Immunization, Vaccines and Biologicals

Parainfluenza 3

Parainfluenza viruses cause a spectrum of respiratory illnesses, from URIs, 30–50% of which are complicated by otitis media, to LRIs, about 0.3% of which require hospitalization. Most children are infected by parainfluenza virus type 3 (PIV-3) by the age of two years and by parainfluenza virus types 1 and 2 (PIV-1 and -2) by the age of five years. PIV-3 infections are second only to RSV infections as a viral cause of serious ARI in young children. Pneumonia and bronchiolitis from PIV-3 infection occur primarily in the first six months of life, as is the case for RSV infection. Croup is the signature clinical manifestation of infection with parainfluenza viruses, especially PIV-1, and is the chief cause of hospitalization from parainfluenza infections in children two to six years of age. However, this syndrome is relatively less frequent in developing countries. The proportions of hospitalizations associated with PIV infection vary widely in hospital-based studies. Consequently, the annual estimated rates of hospitalization fall within a broad range: PIV-1 is estimated to account for 5,800 to 28,900 annual hospitalizations in the USA, PIV-2 for 1,800 to 15,600 hospitalizations, and PIV-3 for 8,700 to 52 000 hospitalizations. Along with RSV, parainfluenza viruses are also leading causes of hospitalization in adults with community-acquired respiratory disease. More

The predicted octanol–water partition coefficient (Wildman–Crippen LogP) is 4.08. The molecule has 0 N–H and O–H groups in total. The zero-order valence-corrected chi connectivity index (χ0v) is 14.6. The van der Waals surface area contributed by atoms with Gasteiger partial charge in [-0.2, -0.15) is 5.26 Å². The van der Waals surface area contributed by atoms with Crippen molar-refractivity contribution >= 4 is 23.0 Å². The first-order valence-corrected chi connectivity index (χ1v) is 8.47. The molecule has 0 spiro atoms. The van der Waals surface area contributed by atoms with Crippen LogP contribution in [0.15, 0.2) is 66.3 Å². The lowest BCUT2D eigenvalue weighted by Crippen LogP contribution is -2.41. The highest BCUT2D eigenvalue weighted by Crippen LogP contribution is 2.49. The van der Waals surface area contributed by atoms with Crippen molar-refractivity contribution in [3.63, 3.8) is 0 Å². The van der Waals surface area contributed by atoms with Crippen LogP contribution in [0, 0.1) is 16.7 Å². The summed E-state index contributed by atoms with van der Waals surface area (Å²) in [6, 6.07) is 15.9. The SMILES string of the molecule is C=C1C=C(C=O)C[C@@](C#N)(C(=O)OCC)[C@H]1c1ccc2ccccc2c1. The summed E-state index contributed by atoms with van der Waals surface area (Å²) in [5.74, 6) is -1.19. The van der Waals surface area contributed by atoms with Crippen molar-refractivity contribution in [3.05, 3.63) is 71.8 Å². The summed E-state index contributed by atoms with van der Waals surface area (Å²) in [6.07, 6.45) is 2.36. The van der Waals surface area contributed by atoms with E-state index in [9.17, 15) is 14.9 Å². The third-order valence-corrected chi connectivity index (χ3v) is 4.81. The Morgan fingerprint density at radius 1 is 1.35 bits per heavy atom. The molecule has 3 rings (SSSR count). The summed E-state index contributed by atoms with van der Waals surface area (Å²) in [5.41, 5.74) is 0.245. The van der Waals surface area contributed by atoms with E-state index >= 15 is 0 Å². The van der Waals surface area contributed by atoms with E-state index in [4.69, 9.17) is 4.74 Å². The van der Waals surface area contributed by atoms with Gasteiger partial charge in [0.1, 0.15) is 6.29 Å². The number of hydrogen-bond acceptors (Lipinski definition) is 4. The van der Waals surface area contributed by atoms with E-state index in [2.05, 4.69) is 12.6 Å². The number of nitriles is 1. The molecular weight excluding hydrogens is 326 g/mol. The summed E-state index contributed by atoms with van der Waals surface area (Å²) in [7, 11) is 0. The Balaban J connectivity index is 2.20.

Last updated: 25 January 2008

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